A quick bit of research turned up two possibilities.

The first was Masquerade, a book written by Kit Williams and published in the UK in 1979 that consisted of a series of 16 paintings that provided clues to the location of a jewel-encrusted, golden hare that had been buried somewhere in the UK.  The book sold over a million copies worldwide.

The second was Treasure: In Search of the Golden Horse, written by Dr. Crypton (puzzle writer for Discover magazine)  and published in 1984 (as an alternative to the book, a video tape was also produced that provided the requisite clues). In this one, a golden horse worth $25,000 was buried somewhere in the US, along with a key to a safe deposit box containing a $500,000 annuity.
Was one of these the book Thomas was talking about?
One problem with Masquerade was that the treasure was hidden in the UK, not the US (though the book was published in the US by Schocken Books). In addition, a "winner" to the contest was declared in March, 1982, which doesn't seem to fit Thomas's story either (though it might). OTOH, while I didn't find any references to lawsuits, contestants did dig up private property, causing some controversy (read the Wikipedia article for more detail).
Treasure: In Search of the Golden Horse might seem a better candidate. The problem here is the 1984 publication date, which seems to rule it out. . After looking into the book's history, however, I'm not so sure.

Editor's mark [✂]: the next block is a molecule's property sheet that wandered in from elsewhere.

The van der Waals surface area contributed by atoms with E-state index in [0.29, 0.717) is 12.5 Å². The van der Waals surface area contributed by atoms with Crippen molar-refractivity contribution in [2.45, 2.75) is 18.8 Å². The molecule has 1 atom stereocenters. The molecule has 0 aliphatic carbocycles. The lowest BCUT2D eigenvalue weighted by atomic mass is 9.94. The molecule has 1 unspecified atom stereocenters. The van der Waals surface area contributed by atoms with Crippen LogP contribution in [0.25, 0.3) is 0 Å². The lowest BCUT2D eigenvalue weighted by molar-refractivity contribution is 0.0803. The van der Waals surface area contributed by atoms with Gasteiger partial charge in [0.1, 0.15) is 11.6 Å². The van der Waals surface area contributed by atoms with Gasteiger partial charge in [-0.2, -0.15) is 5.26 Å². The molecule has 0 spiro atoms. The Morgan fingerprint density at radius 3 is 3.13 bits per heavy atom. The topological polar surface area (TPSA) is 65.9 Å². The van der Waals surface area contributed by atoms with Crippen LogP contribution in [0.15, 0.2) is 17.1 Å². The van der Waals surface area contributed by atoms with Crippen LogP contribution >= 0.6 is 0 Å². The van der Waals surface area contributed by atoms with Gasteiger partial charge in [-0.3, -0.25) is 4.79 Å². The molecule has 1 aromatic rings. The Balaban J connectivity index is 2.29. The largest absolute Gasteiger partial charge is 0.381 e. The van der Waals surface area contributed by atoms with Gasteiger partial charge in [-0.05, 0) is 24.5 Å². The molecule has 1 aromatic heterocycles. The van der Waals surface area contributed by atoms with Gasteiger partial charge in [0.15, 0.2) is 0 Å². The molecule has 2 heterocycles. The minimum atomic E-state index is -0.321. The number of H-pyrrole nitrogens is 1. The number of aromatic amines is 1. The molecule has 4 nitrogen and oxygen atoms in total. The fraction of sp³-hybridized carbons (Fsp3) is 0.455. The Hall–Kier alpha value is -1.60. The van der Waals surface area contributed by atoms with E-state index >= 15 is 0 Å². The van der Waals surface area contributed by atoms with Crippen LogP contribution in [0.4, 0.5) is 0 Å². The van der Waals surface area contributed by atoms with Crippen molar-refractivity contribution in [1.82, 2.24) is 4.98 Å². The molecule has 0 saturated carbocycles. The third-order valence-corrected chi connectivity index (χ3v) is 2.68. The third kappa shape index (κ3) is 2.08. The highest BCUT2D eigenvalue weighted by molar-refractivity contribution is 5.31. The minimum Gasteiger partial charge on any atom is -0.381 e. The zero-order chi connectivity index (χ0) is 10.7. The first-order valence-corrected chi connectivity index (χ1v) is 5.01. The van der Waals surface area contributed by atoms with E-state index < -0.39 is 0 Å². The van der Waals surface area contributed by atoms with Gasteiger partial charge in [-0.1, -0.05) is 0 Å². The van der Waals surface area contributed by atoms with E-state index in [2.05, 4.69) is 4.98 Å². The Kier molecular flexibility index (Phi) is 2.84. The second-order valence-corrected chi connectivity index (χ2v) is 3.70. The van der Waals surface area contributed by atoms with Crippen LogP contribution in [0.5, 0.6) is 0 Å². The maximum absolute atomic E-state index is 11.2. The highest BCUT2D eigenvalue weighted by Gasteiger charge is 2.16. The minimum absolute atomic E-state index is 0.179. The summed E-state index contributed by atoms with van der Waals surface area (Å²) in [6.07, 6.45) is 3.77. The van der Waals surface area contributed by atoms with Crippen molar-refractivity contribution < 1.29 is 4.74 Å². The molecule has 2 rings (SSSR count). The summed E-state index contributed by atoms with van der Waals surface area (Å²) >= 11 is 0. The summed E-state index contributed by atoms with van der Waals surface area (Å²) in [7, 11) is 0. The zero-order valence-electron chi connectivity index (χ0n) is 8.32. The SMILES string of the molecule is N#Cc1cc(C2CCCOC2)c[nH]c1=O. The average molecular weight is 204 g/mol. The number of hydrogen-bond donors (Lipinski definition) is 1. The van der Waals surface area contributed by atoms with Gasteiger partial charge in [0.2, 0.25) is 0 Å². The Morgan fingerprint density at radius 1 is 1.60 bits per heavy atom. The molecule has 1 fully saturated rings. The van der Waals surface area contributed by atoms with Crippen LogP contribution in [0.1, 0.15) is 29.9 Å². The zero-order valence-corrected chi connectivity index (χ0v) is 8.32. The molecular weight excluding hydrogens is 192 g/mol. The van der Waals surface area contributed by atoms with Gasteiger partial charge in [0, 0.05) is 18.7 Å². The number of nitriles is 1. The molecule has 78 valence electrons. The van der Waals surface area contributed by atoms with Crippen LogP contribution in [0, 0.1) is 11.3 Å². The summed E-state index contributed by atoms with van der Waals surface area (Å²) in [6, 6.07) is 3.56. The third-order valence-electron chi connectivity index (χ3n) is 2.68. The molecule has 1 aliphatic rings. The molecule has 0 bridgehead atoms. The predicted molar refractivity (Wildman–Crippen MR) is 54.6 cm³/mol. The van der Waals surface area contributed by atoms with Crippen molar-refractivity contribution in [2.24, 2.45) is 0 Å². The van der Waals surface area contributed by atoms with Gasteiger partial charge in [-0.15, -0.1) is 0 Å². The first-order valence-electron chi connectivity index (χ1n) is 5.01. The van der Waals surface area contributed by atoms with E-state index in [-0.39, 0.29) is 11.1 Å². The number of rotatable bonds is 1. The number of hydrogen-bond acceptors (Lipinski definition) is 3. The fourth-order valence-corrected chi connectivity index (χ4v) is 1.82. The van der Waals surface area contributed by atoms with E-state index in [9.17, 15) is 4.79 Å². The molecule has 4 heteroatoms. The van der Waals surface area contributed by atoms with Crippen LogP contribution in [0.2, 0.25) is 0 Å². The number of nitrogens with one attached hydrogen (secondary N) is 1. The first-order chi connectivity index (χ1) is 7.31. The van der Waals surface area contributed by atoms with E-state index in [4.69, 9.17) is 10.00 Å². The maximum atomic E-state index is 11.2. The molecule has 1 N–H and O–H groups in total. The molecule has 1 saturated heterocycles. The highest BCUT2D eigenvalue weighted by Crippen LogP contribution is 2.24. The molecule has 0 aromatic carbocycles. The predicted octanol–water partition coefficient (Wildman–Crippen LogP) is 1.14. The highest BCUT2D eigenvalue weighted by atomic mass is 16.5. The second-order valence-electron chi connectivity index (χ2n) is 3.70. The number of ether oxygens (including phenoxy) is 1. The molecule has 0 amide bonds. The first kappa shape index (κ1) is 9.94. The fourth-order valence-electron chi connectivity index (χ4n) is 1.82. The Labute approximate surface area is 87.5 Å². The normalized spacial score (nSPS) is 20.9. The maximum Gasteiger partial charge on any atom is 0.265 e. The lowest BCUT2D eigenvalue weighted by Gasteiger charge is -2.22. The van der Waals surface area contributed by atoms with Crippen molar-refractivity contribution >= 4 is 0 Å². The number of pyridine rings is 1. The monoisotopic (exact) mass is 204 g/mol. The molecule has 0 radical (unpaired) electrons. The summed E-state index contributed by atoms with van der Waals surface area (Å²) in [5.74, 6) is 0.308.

According to an August 21, 1989 article in the New York Times (reproduced here) the idea for the book was cooked up in 1982 by Dr. Crypton and filmmaker Sheldon Renan (who produced the video tape for the game) who sold the rights to former record company exec Barry Grieff in 1983. Grieff then raised $3.5 million, formed a company called Intravision to market the idea, and contracted with Warner Books and Vestron Video to distribute the book and video tape. Unlike Masquerade, this one was a flop. Only about 80,000 books and 12,000 videos were sold, Intravision went into debt, and the treasure was never found (at least not by the time of this article - the annuity was donated to Big Brothers/Big Sisters).

The interesting part for our purposes was that the book was published by Warner (Atari's parent). Unfortunately, it seems that they didn't know about it until 1983. If so, it seems it couldn't have been the book that Thomas was talking about.

So where does that leave us?
Is Thomas's story completely inaccurate?